One of the things I look forward to most when I visit Samburu is the Reticulated Giraffe. All giraffes are fascinating to watch but the markings on the Reticulated Giraffe are stunning. It is native to Somalia, Southern Ethiopia and northern Kenya.
The reticulated giraffe has darker, more even colour blotches than the more commonly seen masai or southern giraffe. The markings on the giraffe seen in the Masai Mara (seen in left hand photo) are varied in size and the cream coloured lines seem wider. The shape of the brown markings on the masai giraffe sometimes remind me of butterflies. Because the reticulated giraffe are rare, they are quite likely to be the variety you have seen in seen the zoo.
The coat colours of the reticulated giraffe can vary and I am not sure whether this is a feature of age or genetic variation. So in this picture there is variation in colour even within one group.
The giraffe are frequently seen carrying a small bird called an oxpecker around. Even with the giraffe’s uneven gait, the oxpeckers are able to perch securely and feed on the insects they find in and on their coats. It provides some good photographic opportunities. Close-ups emphasise the size of the giraffe and give the oxpecker a somewhat cheeky character!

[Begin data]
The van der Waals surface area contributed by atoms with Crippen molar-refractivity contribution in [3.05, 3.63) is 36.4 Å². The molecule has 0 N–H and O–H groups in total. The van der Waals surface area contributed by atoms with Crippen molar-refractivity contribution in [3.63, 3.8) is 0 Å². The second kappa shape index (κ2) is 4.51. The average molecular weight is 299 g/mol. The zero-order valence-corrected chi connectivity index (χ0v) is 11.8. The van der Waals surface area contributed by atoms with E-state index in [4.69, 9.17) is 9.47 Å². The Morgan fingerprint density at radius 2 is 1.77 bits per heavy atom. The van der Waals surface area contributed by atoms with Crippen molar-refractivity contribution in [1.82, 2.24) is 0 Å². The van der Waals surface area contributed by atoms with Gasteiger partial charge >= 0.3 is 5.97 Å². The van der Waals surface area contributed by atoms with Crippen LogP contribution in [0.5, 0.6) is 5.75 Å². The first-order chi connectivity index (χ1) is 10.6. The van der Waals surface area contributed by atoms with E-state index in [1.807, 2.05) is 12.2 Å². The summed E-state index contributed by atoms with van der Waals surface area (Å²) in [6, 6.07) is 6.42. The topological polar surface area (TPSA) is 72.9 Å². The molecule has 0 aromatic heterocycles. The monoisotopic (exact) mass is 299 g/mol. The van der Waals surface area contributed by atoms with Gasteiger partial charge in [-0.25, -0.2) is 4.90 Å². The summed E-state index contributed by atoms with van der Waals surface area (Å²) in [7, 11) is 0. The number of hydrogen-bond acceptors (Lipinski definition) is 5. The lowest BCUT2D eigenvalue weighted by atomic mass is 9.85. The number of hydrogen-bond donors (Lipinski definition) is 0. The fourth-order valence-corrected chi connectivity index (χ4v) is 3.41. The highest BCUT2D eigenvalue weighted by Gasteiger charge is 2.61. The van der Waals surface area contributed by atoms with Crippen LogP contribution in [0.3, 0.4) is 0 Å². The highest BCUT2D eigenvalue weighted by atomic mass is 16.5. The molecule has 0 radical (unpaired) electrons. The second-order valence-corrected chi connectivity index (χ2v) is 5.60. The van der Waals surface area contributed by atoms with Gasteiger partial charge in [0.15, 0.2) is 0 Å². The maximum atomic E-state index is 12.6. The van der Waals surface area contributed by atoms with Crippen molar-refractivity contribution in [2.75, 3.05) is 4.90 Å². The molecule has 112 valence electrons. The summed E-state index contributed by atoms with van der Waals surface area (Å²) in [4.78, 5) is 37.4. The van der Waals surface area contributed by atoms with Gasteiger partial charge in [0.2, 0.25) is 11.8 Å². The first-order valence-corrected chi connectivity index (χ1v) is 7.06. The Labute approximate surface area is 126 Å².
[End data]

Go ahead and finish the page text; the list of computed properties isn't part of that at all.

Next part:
Often they are seen shrouded by thick thorny bushes where their height allows them to feed from new leaves and the scrub provides some protection. Sometimes you get a sight of them feeding lower down allowing you to see the shape of the head. Here you can clearly see the third horn.
Water is important in this arid environment but they are capable of going for days without a drink. This is in part because their body shape allows them to efficiently manage their body temperature. Drinking is a challenge though. Their head is large and heavy which makes it difficult to lower. Their neck is strong and flexible but it still requires an amazing balancing act to reach the water. The front legs are widely splayed (sometimes it can look as if they are going to do the splits!) and, depending on the angle needed, they can flex one or both knee joints to give added stability or reach.
They do sit down to rest and when they are on the ground you can see their carefully folded legs. They can get up surprisingly quickly although the action is not exactly elegant!